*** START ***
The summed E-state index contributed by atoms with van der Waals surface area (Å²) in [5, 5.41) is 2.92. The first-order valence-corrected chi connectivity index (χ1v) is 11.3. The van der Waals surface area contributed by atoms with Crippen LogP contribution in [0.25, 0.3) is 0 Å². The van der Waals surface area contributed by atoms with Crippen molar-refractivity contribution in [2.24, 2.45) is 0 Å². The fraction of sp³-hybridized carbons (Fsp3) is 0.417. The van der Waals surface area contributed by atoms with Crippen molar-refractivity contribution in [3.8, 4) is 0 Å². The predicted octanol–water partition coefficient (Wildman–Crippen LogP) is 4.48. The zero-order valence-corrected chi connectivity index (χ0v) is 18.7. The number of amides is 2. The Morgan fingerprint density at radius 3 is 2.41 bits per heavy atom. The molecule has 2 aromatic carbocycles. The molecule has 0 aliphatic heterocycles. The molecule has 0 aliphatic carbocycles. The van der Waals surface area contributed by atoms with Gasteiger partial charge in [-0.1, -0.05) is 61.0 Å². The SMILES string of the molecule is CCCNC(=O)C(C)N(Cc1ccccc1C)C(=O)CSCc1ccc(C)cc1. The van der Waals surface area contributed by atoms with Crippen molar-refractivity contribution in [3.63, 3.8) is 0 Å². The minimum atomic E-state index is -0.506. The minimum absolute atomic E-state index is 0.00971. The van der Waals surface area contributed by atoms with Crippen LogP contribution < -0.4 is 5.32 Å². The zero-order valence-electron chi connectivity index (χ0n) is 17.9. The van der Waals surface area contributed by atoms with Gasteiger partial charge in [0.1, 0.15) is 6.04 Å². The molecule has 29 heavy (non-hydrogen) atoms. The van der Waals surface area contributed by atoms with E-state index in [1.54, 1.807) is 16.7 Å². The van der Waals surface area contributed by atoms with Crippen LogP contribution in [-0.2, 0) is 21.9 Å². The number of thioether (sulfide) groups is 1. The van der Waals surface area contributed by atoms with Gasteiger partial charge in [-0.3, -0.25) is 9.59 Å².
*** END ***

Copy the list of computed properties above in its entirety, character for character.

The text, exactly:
The summed E-state index contributed by atoms with van der Waals surface area (Å²) in [5, 5.41) is 2.92. The first-order valence-corrected chi connectivity index (χ1v) is 11.3. The van der Waals surface area contributed by atoms with Crippen LogP contribution in [0.25, 0.3) is 0 Å². The van der Waals surface area contributed by atoms with Crippen molar-refractivity contribution in [2.24, 2.45) is 0 Å². The fraction of sp³-hybridized carbons (Fsp3) is 0.417. The van der Waals surface area contributed by atoms with Crippen molar-refractivity contribution in [3.8, 4) is 0 Å². The predicted octanol–water partition coefficient (Wildman–Crippen LogP) is 4.48. The zero-order valence-corrected chi connectivity index (χ0v) is 18.7. The number of amides is 2. The Morgan fingerprint density at radius 3 is 2.41 bits per heavy atom. The molecule has 2 aromatic carbocycles. The molecule has 0 aliphatic heterocycles. The molecule has 0 aliphatic carbocycles. The van der Waals surface area contributed by atoms with Gasteiger partial charge in [-0.1, -0.05) is 61.0 Å². The SMILES string of the molecule is CCCNC(=O)C(C)N(Cc1ccccc1C)C(=O)CSCc1ccc(C)cc1. The van der Waals surface area contributed by atoms with Crippen molar-refractivity contribution in [3.63, 3.8) is 0 Å². The minimum atomic E-state index is -0.506. The minimum absolute atomic E-state index is 0.00971. The van der Waals surface area contributed by atoms with Crippen LogP contribution < -0.4 is 5.32 Å². The zero-order valence-electron chi connectivity index (χ0n) is 17.9. The van der Waals surface area contributed by atoms with Gasteiger partial charge in [0.1, 0.15) is 6.04 Å². The molecule has 29 heavy (non-hydrogen) atoms. The van der Waals surface area contributed by atoms with E-state index in [1.54, 1.807) is 16.7 Å². The van der Waals surface area contributed by atoms with Crippen LogP contribution in [-0.2, 0) is 21.9 Å². The number of thioether (sulfide) groups is 1. The van der Waals surface area contributed by atoms with Gasteiger partial charge in [-0.3, -0.25) is 9.59 Å².